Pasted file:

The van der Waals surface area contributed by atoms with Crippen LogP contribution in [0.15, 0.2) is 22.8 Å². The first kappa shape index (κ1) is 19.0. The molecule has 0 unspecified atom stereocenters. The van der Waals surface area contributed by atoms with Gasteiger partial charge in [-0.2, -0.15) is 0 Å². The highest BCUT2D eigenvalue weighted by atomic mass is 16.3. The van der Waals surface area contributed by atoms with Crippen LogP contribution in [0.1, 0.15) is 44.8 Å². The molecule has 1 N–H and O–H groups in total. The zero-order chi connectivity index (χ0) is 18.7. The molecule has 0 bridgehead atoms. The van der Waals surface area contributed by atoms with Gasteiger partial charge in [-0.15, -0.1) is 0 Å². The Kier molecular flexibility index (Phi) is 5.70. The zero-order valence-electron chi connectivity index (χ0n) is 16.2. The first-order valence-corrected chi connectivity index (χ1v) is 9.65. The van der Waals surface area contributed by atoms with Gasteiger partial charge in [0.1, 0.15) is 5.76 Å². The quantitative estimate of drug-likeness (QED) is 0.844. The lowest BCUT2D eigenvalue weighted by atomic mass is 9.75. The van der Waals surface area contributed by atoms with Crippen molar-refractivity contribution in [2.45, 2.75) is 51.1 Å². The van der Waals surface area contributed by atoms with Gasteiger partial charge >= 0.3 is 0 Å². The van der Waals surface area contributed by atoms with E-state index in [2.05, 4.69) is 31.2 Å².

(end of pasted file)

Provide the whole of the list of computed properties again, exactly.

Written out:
The van der Waals surface area contributed by atoms with Crippen LogP contribution in [0.15, 0.2) is 22.8 Å². The first kappa shape index (κ1) is 19.0. The molecule has 0 unspecified atom stereocenters. The van der Waals surface area contributed by atoms with Gasteiger partial charge in [-0.2, -0.15) is 0 Å². The highest BCUT2D eigenvalue weighted by atomic mass is 16.3. The van der Waals surface area contributed by atoms with Crippen LogP contribution in [0.1, 0.15) is 44.8 Å². The molecule has 1 N–H and O–H groups in total. The zero-order chi connectivity index (χ0) is 18.7. The molecule has 0 bridgehead atoms. The van der Waals surface area contributed by atoms with Gasteiger partial charge in [-0.15, -0.1) is 0 Å². The Kier molecular flexibility index (Phi) is 5.70. The zero-order valence-electron chi connectivity index (χ0n) is 16.2. The first-order valence-corrected chi connectivity index (χ1v) is 9.65. The van der Waals surface area contributed by atoms with Gasteiger partial charge in [0.1, 0.15) is 5.76 Å². The quantitative estimate of drug-likeness (QED) is 0.844. The lowest BCUT2D eigenvalue weighted by atomic mass is 9.75. The van der Waals surface area contributed by atoms with Crippen molar-refractivity contribution in [2.45, 2.75) is 51.1 Å². The van der Waals surface area contributed by atoms with Gasteiger partial charge >= 0.3 is 0 Å². The van der Waals surface area contributed by atoms with E-state index in [2.05, 4.69) is 31.2 Å².